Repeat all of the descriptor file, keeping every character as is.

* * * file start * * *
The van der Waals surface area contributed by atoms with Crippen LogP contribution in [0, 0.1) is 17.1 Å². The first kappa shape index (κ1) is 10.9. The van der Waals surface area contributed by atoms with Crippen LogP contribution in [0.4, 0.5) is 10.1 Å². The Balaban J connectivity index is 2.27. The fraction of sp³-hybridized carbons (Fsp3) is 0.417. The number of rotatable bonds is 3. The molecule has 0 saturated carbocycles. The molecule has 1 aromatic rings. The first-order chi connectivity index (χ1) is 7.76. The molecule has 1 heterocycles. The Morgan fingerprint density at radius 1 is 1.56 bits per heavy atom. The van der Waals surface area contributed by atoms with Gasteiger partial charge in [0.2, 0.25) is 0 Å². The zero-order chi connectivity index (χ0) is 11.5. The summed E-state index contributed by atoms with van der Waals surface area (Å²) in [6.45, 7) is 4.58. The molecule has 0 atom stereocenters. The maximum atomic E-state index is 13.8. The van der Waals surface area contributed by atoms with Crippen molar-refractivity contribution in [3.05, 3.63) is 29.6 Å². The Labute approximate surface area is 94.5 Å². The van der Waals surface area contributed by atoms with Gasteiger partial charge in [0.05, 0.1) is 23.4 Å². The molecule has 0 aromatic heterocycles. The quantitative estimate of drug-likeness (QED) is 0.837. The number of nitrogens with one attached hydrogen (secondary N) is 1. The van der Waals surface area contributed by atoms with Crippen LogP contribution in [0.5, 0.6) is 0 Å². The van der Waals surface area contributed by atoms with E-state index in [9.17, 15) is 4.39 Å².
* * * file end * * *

The van der Waals surface area contributed by atoms with Crippen LogP contribution in [0, 0.1) is 17.1 Å². The first kappa shape index (κ1) is 10.9. The van der Waals surface area contributed by atoms with Crippen LogP contribution in [0.4, 0.5) is 10.1 Å². The Balaban J connectivity index is 2.27. The fraction of sp³-hybridized carbons (Fsp3) is 0.417. The number of rotatable bonds is 3. The molecule has 0 saturated carbocycles. The molecule has 1 aromatic rings. The first-order chi connectivity index (χ1) is 7.76. The molecule has 1 heterocycles. The Morgan fingerprint density at radius 1 is 1.56 bits per heavy atom. The van der Waals surface area contributed by atoms with Gasteiger partial charge in [0.2, 0.25) is 0 Å². The zero-order chi connectivity index (χ0) is 11.5. The summed E-state index contributed by atoms with van der Waals surface area (Å²) in [6.45, 7) is 4.58. The molecule has 0 atom stereocenters. The maximum atomic E-state index is 13.8. The van der Waals surface area contributed by atoms with Crippen molar-refractivity contribution in [3.05, 3.63) is 29.6 Å². The Labute approximate surface area is 94.5 Å². The van der Waals surface area contributed by atoms with Gasteiger partial charge in [0.05, 0.1) is 23.4 Å². The molecule has 0 aromatic heterocycles. The quantitative estimate of drug-likeness (QED) is 0.837. The number of nitrogens with one attached hydrogen (secondary N) is 1. The van der Waals surface area contributed by atoms with Crippen LogP contribution in [0.5, 0.6) is 0 Å². The van der Waals surface area contributed by atoms with E-state index in [9.17, 15) is 4.39 Å².